"There is no means of avoiding a final collapse of a boom brought about by credit expansion. The alternative is only whether the crisis should come sooner as a result of a voluntary abandonment of further credit expansion or later as a final and total catastrophe of the currency system involved."
- Ludwig von Mises

Wednesday, September 29, 2010

Who "Wins" a Currency War?



I want to elaborate on my post below: Currency War On! The first finance official to state the obvious: "a trade war and an exchange rate war".

Inevitably, the question arises: Who wins a currency and trade war and how?  That question in my opinion, is the wrong question.  A currency war is merely a symptom of a breakdown in global trade, in other words, the allocation of the world's resources and the imbalances of surpluses and deficts.  A currency war is a natural evolution of fiat money.  Money needs to be devalued in order to manage the growing debt in an economy. 

But there comes a point when the debt has so outgrown an economy's ability to pay, that the devaluation needs to accelerate, or else the system collapses.  But acceleration can easily become a runaway train when everyone else is doing it.  Some may need to devalue to pay off debts.  Others need to devalue to maintain their export based economy.  Others need to devalue for both.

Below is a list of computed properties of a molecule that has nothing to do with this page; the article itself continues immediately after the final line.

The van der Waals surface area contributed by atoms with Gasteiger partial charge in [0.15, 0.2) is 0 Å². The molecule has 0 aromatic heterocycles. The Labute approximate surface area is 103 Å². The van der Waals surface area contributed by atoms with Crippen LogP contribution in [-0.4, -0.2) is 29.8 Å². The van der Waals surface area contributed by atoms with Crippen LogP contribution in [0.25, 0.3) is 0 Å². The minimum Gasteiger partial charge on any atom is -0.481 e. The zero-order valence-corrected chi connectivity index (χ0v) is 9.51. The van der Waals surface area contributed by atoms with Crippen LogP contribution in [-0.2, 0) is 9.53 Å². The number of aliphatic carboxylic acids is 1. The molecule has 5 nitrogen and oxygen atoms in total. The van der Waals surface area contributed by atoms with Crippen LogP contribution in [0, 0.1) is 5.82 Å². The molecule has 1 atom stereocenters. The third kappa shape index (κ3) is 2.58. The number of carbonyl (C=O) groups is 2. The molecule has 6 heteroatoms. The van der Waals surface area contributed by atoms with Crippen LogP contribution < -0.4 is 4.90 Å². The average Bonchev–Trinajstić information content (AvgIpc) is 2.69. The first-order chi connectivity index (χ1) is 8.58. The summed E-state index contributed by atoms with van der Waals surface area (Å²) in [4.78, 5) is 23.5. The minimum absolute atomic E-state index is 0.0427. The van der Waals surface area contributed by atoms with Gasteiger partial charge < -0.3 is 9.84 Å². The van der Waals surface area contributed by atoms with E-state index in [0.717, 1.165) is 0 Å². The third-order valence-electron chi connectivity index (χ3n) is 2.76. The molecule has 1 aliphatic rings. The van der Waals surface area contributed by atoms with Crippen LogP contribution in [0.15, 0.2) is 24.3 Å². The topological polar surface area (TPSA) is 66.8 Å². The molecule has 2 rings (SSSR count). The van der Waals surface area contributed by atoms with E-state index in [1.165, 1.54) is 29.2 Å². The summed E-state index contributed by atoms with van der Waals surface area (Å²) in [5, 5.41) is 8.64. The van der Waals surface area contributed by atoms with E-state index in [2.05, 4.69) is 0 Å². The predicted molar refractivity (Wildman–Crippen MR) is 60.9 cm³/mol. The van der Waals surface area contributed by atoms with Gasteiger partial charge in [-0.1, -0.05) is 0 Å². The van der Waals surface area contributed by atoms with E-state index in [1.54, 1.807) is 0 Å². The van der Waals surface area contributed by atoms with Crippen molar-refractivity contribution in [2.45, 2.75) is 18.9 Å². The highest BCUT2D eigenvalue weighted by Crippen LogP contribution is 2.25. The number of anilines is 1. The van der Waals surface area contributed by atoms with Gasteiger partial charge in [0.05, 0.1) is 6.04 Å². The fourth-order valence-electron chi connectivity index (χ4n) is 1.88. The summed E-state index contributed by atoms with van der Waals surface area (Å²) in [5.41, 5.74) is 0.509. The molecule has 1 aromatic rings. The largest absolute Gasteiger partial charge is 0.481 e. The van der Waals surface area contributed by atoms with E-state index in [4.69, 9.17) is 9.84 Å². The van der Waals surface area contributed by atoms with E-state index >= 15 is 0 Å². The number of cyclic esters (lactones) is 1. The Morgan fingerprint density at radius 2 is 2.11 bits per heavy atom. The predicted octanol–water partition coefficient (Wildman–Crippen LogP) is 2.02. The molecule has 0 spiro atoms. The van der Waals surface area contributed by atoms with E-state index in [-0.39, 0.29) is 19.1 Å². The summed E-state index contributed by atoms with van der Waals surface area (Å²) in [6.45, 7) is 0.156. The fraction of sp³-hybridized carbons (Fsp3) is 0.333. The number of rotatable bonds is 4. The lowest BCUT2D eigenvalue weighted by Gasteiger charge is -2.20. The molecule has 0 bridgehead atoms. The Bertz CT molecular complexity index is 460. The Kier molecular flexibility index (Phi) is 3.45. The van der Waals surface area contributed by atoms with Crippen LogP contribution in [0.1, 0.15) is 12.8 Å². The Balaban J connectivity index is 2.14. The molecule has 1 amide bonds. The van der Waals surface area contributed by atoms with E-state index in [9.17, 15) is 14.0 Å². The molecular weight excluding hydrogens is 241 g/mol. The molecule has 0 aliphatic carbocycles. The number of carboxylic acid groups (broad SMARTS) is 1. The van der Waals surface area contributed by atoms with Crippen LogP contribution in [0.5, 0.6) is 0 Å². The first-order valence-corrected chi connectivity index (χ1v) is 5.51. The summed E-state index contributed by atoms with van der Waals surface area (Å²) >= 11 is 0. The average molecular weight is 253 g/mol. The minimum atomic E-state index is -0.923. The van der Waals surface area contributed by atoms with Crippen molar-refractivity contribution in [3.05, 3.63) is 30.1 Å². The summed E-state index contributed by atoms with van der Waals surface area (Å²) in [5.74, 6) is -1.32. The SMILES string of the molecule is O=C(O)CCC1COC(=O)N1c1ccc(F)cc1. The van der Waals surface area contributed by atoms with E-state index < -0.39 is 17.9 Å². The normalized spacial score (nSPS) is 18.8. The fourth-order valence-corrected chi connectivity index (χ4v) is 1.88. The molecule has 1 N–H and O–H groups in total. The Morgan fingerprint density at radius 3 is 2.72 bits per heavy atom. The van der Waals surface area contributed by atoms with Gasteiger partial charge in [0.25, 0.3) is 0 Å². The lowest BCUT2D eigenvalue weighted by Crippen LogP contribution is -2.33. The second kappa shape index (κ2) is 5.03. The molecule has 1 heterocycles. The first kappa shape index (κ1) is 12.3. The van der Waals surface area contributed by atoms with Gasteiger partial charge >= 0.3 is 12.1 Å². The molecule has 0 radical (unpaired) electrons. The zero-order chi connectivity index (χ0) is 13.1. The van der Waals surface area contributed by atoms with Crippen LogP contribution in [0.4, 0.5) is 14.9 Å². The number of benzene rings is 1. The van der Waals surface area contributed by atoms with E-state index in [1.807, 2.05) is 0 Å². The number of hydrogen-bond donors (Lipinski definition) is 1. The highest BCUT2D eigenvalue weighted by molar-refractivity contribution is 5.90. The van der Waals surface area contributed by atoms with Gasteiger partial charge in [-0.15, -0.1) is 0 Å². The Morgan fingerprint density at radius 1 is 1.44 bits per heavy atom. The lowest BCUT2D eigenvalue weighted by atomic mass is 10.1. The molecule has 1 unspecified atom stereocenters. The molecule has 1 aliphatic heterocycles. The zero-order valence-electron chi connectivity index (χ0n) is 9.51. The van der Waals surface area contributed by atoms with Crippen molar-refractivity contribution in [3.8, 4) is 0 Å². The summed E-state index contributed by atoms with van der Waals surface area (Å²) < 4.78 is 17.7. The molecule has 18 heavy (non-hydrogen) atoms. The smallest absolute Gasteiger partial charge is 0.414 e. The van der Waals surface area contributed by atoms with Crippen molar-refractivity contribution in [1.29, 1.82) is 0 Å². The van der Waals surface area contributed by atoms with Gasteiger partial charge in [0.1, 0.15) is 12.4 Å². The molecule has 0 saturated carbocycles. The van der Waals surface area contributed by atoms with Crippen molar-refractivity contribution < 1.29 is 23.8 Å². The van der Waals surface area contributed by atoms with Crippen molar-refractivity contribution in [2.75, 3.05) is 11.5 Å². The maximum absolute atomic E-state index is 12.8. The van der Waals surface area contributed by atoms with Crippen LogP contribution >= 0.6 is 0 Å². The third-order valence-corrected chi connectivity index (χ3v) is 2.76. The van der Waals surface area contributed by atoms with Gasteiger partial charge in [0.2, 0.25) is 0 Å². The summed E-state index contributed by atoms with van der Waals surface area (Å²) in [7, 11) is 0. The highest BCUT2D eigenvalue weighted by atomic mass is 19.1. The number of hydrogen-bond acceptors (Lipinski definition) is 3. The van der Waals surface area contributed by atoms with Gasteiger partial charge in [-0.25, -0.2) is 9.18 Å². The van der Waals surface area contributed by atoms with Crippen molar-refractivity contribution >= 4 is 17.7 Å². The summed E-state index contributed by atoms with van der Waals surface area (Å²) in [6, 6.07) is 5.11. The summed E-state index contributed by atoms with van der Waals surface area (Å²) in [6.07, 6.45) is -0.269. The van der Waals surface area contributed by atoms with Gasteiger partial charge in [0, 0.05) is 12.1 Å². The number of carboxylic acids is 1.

As this develops, no one wins.  In a currency "race to the bottom" their is no finish line.  Only systemic breakdown.  Watch the price of gold, that is what it is telling us.

There is no historical lesson we can draw from concerning this currency war. Never in the history of global trade has the entire world gone on free floating irredeemable fiat money. Never.

Central Banking, as we know it today, is barely 40 years old. Historically speaking, it is a mere experiment - a blip in mankind's thousands of years of global trade.  And we also can't ignore the fact that the world, through technological advances such as the internet and computers, has attained an extremely high level of complexity. Complexity comes at the expense of resiliency and robustness, IMO.

There is no historical precedent for what we are experiencing, in my opinion.

There will be no winners thru devaluation.  Only a systemic breakdown ends the race.  But eventually, there will be a "winner" so to speak.
The winner will ultimately emerge thru war.

That's the closest historical precedent I can come up with.




Sovereigns store and/or accumulate weapons and gold for a reason....  for future deployment.



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